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Acad Pediatr. 2011 May-Jun;11(3 Suppl):S1-S10. doi: 10.1016/j.acap.2011.02.009.

The Children's Health Insurance Program Reauthorization Act quality measures initiatives: moving forward to improve measurement, care, and child and adolescent outcomes.

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1
Agency for Healthcare Research and Quality, 540 Gaither Rd, Rockville, Maryland 20850, USA. Denise.Dougherty@ahrq.hhs.gov

Abstract

In 2009, a publicly transparent evidence-informed process responded to the requirement of the Children's Health Insurance Program Reauthorization Act (CHIPRA) legislation to identify an initial core set of recommended children's health care quality measures for voluntary use by Medicaid and the Children's Health Insurance Program, which together cover almost 40 million of America's children and adolescents. Future efforts under CHIPRA will be used to improve and strengthen the initial core set, develop new measures as needed, and post improved core measure sets annually beginning in January 2013. This supplement aims to make available useful information about issues surrounding the initial core set and key concepts for moving forward toward improvement of children's health care quality measures, children's health care quality, and children's health outcomes. The set of articles in this supplement includes a detailed description of how the identification of a balanced, grounded, and parsimonious core set of children's health care quality measures was accomplished by means of an open, public process combined with an evidence-informed evaluation methodology. Additional articles note that Medicaid and Children's Health Insurance Program (CHIP) officials put a high priority on children's health care quality and desire better measures; that publicly insured children are more likely than privately insured children to experience severe, complex chronic conditions and experience poorer quality in some respects; and that some key CHIPRA topics did not yet have valid, feasible measures (eg, availability of services, duration of enrollment and coverage, most integrated health care settings, and some aspects of family experiences of care). Key stakeholders and observers provide commentary noting the unprecedented scope and nature of the CHIPRA legislation as well as noting areas in which the nation still needs to move to improve health care quality, including its measurement. These areas include greater engagement of families and health care providers in the quality measurement and improvement enterprises, collaboration across federal agencies, more emphasis on clinical effectiveness research to enhance the validity of children's health care services and quality measures, and a need to maintain an emphasis on children as the nation expands health care coverage and attention to quality for all populations. This overview also notes areas of future priorities for measure enhancement and development, including inpatient specialty, health outcomes, and a focus on inequity. We and others contributing to this supplement consider the identification of the initial core set to be a significant initial accomplishment under CHIPRA. With sufficient attention to making the measures feasible for use across Medicaid and CHIP programs, and with technical assistance, voluntary use should be facilitated. However, the initial core set is but one step on the road toward improved quality for children. The identification of future challenges and opportunities for measure enhancement will be helpful in setting and implementing a future pediatric quality research agenda.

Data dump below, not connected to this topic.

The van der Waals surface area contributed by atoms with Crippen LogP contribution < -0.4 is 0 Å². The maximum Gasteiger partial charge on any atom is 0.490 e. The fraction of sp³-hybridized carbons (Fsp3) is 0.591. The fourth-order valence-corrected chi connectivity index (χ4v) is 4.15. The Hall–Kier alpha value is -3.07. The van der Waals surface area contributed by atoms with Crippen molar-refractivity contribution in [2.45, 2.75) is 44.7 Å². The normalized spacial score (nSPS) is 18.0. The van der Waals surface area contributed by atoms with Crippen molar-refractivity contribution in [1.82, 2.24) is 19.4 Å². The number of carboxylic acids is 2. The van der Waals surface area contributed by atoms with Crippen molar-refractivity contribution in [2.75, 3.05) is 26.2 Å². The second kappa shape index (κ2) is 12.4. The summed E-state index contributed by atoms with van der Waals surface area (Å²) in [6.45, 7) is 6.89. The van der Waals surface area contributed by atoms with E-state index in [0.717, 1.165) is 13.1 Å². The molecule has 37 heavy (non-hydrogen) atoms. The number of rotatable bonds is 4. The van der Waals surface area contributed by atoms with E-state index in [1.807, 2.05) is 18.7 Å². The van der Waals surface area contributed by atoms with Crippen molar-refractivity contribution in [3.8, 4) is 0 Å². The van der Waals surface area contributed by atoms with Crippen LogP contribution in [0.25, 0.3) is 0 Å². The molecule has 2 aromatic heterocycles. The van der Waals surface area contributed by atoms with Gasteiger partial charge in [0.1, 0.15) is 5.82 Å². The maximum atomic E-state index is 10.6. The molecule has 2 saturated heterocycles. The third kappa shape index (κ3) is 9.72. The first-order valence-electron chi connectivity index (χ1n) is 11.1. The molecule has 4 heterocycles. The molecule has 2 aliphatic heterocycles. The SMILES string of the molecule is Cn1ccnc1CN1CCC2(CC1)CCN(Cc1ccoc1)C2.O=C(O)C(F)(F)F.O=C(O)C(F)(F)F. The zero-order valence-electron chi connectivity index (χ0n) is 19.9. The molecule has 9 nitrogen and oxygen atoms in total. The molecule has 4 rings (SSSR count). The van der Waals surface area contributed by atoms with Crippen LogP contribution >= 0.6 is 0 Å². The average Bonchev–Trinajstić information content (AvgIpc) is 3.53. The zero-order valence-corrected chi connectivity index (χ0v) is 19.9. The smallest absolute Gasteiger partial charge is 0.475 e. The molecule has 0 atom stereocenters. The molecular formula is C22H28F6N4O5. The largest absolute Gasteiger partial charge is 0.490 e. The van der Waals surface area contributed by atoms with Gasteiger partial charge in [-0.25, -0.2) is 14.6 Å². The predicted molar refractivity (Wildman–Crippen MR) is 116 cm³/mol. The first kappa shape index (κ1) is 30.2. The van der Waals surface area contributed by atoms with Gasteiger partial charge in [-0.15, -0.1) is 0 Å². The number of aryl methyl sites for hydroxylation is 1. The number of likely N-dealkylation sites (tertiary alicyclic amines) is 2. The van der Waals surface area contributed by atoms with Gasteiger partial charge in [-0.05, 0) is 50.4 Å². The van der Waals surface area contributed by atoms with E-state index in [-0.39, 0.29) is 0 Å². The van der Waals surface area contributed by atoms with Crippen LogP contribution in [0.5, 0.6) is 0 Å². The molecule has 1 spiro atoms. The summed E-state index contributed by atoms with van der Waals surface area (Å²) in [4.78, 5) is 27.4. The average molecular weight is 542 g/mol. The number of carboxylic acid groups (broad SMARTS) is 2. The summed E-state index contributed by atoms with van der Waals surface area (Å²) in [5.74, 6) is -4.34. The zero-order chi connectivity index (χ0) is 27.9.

PMID:
21570012
DOI:
10.1016/j.acap.2011.02.009
[Indexed for MEDLINE]
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